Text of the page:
Furthermore, iOS 8 extensions have removed a huge obstacle that could be avoided, in the old days, with web automation. These days, it takes me two taps to send any webpage from any iOS 8 app to other services (via apps) that offer extensions. I struggle to find a reason to, say, automate my RSS service remotely when its iOS app has a share sheet. As I wrote in September, iOS 8 extensions have changed how I work because of the native functionality they bring to several parts of iOS that used to be isolated and slow.

I also believe that I’d use web automation more for the messaging type of tasks if IFTTT and Zapier were quicker. If I’m going to use a recipe to paste a message in Slack but then it won’t show up for five or more minutes, I might as well just open the Slack app and send the message myself. The same goes for other combinations of apps that I tried over the years: both IFTTT and Zapier seem to be built for an average delay of at least five minutes between the trigger and the action. Even if they’re often quicker than that, I can’t afford to let critical tasks depend on delays or, worse, errors.

Last, a note about Zapier. I’m a big fan of the service’s more advanced options and especially the email parser and ability to connect multiple accounts. I’m using Zapier to receive notifications for new Apple videos and press releases via Pushover, and it works well. I like how Zapier’s ingredients for actions offer more customization than IFTTT and many parts of its UI and creation flow make more sense than IFTTT. But there’s a big issue for me: there’s no way to trigger “zaps” natively on iOS like you can with the IFTTT app or Launch Center Pro’s excellent IFTTT channel. Yes, you can resort to workarounds such as sending emails from Drafts, but you only add more layers of possible failure to a system that’s already built on external integrations. For this reason, even if I wanted to offload some tasks to web automation, Zapier couldn’t be my only service – at least not until they provide better iOS support.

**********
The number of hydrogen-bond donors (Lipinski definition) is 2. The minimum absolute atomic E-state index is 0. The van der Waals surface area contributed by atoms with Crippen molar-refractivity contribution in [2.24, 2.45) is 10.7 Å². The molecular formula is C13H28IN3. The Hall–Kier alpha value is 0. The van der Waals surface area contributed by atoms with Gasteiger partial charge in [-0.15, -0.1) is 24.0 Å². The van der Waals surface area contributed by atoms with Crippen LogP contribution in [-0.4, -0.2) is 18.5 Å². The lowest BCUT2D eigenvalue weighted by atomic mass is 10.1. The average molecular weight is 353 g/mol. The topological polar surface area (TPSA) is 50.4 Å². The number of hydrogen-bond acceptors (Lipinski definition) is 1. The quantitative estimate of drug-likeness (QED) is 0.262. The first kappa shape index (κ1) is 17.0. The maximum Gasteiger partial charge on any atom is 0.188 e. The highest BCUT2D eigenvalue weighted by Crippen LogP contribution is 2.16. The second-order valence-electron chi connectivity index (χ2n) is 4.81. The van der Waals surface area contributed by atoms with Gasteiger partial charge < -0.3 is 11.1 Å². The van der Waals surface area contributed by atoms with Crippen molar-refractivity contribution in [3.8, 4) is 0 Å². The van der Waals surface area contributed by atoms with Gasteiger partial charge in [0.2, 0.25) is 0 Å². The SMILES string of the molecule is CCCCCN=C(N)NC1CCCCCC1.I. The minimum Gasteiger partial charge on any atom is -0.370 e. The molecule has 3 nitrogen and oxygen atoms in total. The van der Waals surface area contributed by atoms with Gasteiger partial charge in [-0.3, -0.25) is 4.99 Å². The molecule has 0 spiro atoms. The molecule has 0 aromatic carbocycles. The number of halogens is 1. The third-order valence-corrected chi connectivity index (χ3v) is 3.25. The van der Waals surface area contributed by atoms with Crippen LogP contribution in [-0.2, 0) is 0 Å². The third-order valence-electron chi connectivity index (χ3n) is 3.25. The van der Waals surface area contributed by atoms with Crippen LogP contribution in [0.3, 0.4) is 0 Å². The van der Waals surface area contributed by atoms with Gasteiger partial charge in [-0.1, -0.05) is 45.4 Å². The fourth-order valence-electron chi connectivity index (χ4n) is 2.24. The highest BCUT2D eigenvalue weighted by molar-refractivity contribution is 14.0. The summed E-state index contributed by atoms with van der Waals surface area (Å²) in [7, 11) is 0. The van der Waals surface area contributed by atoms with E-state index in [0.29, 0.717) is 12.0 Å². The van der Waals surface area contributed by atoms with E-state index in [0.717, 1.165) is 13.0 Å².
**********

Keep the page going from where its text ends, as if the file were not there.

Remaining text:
Maybe web automation isn’t really for me anymore. It’s a nice extra, and it’s cool to play around with recipes and see the potential of APIs working together, but I can’t depend on it. Local automation with iOS apps is usually faster and more powerful for me, and I’ve only found a couple of tasks that I want to automate remotely. Right now, besides notifications, I’m logging my Jawbone UP sleep data to Google Sheets (for charts that are actually useful) and I save some expenses to a spreadsheet. And that’s about it.

But I’m still wondering if my lack of imagination could be a problem, and if there could be tasks and workflows based on web automation that could work with the right mix of speed and reliability. Which is why I’ve asked about this today on Twitter – you can find all the replies I got below.

I’ll keep playing around with Zapier and IFTTT. In the meantime, we’ll always have Workflow.